5 Grammar Goofs that Grate on Me

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One of the major complaints about self-published books is that they often come through with spelling and grammar errors.

But even worse than that is finding multiple grammar errors in books from major publishing houses. It makes me cringe.

Here are some of the most annoying errors I see, not just in books, but also in magazines, on websites, in advertising, in blog posts, on social media, and in emails. Make these mistakes, and I will judge you harshly.

  • Starting a sentence with a modifying clause that doesn’t apply to the subject of the sentence. Having majored in music, allegro is a lively tempo. No, no, no! Allegro didn’t even go to college! What does that subordinate clause really describe? Having majored in music, I know allegro is a lively tempo.
  • Misusing similar words. Affect, effect; great, grate; there, their, they’re. They may sound alike, but they mean totally different things. For example, affect is a verb that means to influence; effect is a noun that means a result. The temperature can affect a paint’s drying time. An effect of the hot weather was that the painters were able to apply a second coat later that afternoon.
  • Misusing apostrophes. Use an apostrophe in contractions, such as wasn’t, don’t, or isn’t. Use an apostrophe to denote ownership, such as Sarah’s handbag, Dad’s car, Tom’s tree. There is one exception: it. It’s means it is. Belonging to it uses no apostrophe: the dog drank its water. Do not use an apostrophe for plurals: shoes, rings, and the Smiths, not shoe’s, ring’s, and the Smith’s. If you have plural acronyms, make the letters capital followed by a small s, like ABCs or RTEs.
  • Misusing exclamation points. One means excitement. Most paragraphs only need one, at the end of the most exciting sentence. We’re going on vacation. To Paris. Paris in the springtime! And don’t you ever, ever, ever use multiple exclamation points one after the other!!!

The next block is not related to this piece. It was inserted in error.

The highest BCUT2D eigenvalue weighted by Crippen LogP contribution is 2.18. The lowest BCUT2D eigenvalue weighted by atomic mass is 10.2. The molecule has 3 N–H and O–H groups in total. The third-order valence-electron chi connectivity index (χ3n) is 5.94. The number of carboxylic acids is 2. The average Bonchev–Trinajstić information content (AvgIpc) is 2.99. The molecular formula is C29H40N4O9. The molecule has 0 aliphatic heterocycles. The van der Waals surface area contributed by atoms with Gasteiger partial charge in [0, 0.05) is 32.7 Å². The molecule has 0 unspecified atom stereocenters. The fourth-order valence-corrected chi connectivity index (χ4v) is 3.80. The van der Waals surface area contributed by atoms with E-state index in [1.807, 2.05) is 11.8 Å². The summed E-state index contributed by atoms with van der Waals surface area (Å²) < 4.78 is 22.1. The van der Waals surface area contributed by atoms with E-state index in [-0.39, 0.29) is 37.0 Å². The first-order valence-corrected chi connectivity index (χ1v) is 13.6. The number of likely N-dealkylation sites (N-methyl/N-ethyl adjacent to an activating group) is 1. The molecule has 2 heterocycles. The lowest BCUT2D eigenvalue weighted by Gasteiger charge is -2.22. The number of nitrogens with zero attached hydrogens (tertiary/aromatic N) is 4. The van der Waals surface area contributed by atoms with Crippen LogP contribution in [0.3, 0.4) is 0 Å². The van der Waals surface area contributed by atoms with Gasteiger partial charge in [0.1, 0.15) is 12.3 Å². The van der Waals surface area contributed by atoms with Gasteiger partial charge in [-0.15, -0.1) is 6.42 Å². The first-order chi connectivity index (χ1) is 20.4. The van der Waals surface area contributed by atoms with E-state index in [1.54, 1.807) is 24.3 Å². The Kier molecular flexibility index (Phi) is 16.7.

• Using wienie words. I have to confess, I use wienie words in my rough drafts when I’m trying to get ideas down fast before I forget them. Then I have to go back and change them. Do you know what wienie words are? Weak words that don’t add meaning or impact to your sentences. Like “very.” Very is a very, very weak word. Other wienie words: really, that, began to, started to. They have the effect of making your writing seem unnecessarily wordy. In most cases, you can eliminate them completely. Better yet, rewrite the whole sentence with strong words that convey exactly what you want your readers to experience. Instead of “he began to climb the very steep path,” try “he leaned forward, trying not to stumble while navigating the steep path.”

About Andrea R Huelsenbeck

Andrea R Huelsenbeck is a wife, a mother of five and a former elementary general music teacher. A freelance writer in the 1990s, her nonfiction articles and book reviews appeared in Raising Arizona Kids, Christian Library Journal, and other publications. She is currently working on a young adult mystical fantasy novel and a mystery.

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